Israel Eyes Russian Dairy Project With Fund Under Western Sanctions

Russian Direct Investment Fund would invest $80 million in project to build facilities across Russia

Russian President Vladimir Putin speaks during a meeting with Qatar's Emir at the Kremlin in Moscow, on March 26, 2018.
SERGEI KARPUKHIN/AFP

Israel’s Agriculture Ministry, together with Environmental Protection Minister Zeev Elkin, is promoting a major project to develop dairies in Russia that would involve a Russian sovereign wealth fund that has been sanctioned by the United States, Britain and the European Union.

The Russian Direct Investment Fund, which manages $10 billion, was put under sanctions in 2014 by then president Barack Obama after Russia invaded Ukraine. Its steering committee includes some of the most powerful people in Russia, including central bank governor Elvira Nabiullina and Finance Minister Anton Siluanov.

The fund more recently attracted attention after it was revealed that Erik Prince, the founder of Blackwater private security group and campaign adviser to U.S. President Donald Trump, met with RDIF’s chief, Kirill Dmitriev, weeks before Trump’s January 2017 inauguration.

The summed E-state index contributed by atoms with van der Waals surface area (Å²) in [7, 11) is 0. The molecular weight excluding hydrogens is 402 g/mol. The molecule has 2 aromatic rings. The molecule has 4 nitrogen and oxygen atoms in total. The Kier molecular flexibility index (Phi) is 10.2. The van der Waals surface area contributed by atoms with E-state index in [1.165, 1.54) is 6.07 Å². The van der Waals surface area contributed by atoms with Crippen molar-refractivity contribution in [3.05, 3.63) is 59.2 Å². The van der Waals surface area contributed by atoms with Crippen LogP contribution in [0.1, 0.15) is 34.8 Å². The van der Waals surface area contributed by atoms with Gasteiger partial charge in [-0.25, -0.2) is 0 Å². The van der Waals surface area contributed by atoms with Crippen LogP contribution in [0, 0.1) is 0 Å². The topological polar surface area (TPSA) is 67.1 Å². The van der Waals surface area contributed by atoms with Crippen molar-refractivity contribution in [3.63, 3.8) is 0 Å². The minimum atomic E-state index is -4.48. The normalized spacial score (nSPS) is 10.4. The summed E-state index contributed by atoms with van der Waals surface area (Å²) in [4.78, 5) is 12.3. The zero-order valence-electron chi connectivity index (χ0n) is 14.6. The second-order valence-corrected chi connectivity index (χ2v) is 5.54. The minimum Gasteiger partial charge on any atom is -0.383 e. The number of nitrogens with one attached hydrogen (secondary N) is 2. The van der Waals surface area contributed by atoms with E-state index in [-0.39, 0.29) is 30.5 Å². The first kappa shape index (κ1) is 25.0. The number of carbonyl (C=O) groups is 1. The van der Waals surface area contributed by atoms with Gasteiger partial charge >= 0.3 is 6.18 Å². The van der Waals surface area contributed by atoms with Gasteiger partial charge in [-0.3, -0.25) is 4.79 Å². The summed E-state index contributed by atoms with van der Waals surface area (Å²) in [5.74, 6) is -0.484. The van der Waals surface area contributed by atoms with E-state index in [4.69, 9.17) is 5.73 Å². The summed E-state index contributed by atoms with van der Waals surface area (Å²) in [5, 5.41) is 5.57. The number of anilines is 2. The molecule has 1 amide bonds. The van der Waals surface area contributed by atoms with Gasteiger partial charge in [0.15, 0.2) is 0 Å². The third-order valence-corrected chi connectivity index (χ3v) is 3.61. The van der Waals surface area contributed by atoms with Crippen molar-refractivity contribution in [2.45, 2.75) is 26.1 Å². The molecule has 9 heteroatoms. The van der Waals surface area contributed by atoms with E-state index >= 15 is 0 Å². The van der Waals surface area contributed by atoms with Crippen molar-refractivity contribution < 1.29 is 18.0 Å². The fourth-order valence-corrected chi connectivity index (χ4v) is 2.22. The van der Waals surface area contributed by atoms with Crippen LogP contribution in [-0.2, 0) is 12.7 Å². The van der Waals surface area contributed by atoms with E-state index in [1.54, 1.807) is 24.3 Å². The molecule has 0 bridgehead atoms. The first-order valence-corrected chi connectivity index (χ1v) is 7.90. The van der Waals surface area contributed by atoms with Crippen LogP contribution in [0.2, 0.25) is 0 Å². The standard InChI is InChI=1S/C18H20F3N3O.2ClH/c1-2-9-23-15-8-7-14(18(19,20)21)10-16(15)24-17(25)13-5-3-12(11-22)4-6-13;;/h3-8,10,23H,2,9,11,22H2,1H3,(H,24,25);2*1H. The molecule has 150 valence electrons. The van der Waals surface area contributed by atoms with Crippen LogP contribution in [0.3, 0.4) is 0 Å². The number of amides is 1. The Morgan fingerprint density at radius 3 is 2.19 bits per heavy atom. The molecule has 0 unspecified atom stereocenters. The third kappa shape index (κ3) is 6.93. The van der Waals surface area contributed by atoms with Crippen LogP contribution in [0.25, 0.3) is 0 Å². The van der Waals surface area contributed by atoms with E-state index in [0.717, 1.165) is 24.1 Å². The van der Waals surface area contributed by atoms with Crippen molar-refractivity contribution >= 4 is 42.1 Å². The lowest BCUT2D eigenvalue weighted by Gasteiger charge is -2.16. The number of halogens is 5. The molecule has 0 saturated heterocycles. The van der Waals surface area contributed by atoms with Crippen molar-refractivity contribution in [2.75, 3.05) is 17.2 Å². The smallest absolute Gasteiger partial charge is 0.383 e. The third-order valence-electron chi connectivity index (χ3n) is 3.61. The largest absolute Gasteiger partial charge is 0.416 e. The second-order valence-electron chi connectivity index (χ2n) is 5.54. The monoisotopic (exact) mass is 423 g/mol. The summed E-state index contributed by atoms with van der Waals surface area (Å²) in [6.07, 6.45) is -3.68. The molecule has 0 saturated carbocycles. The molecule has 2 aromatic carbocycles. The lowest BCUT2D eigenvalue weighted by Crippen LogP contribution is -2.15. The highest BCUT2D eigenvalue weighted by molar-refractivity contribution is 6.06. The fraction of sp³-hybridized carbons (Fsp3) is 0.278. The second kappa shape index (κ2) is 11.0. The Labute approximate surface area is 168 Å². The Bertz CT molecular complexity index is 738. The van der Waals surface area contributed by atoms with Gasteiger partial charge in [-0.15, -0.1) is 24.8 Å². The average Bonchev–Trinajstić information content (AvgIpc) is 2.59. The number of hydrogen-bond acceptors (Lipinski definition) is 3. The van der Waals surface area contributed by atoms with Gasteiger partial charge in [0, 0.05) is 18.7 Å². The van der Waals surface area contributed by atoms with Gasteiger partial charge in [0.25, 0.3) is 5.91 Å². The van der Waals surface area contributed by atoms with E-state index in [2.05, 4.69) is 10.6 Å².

The meeting with Dmitriev is being examined by special counsel Robert Mueller. The Financial Times reported on Sunday that multiple sources close to Dmitriev said his wife is close friends with Russian President Vladimir Putin’s younger daughter.

The fund was formed in 2011, but it was inactive until 2014, when the West imposed sanctions on Russia. A source familiar with RDIF’s operations told TheMarker the fund’s mission is to circumvent the sanctions.

“This was their way of fooling the Americans, but it didn’t work,” said the source, who asked not to be identified. “From what I know of the fund, it is a mechanism that is prone to corruption, because the fund isn’t subject to the same criteria as government banks in Russia.”

The Israeli and Russian governments have been discussing the project for the past two years. It involves erecting commercial dairies across Russia each with 3,000 to 5,000 cattle.

Developing the facilities and installing the equipment would be done by the Israeli company LR Group, which would also become a partner in some or all the dairies. The animals are to be imported from the Netherlands and New Zealand. LR would invest $20 million in the project and RDIF $80 million, with the rest of the financing coming from banks.

But sources familiar with the project have said Israel shouldn’t be involved in skirting Western sanctions and are surprised that Eklin has become involved since his portfolio has no brief for the undertaking. They have also asked why the Agriculture Ministry never held a competitive bidding process to choose the contractors.

In response, the Agriculture Ministry said it was not in discussions with anyone financing the dairy project and was only holding talks with its Russian counterpart. A spokesman for Elkin said he was involved in his role as Israeli chairman of the Joint Israel-Russian Economic Committee. “The dairy project is a flagship project that the president of Russia and prime minister of Israel agreed on two years ago,” he added.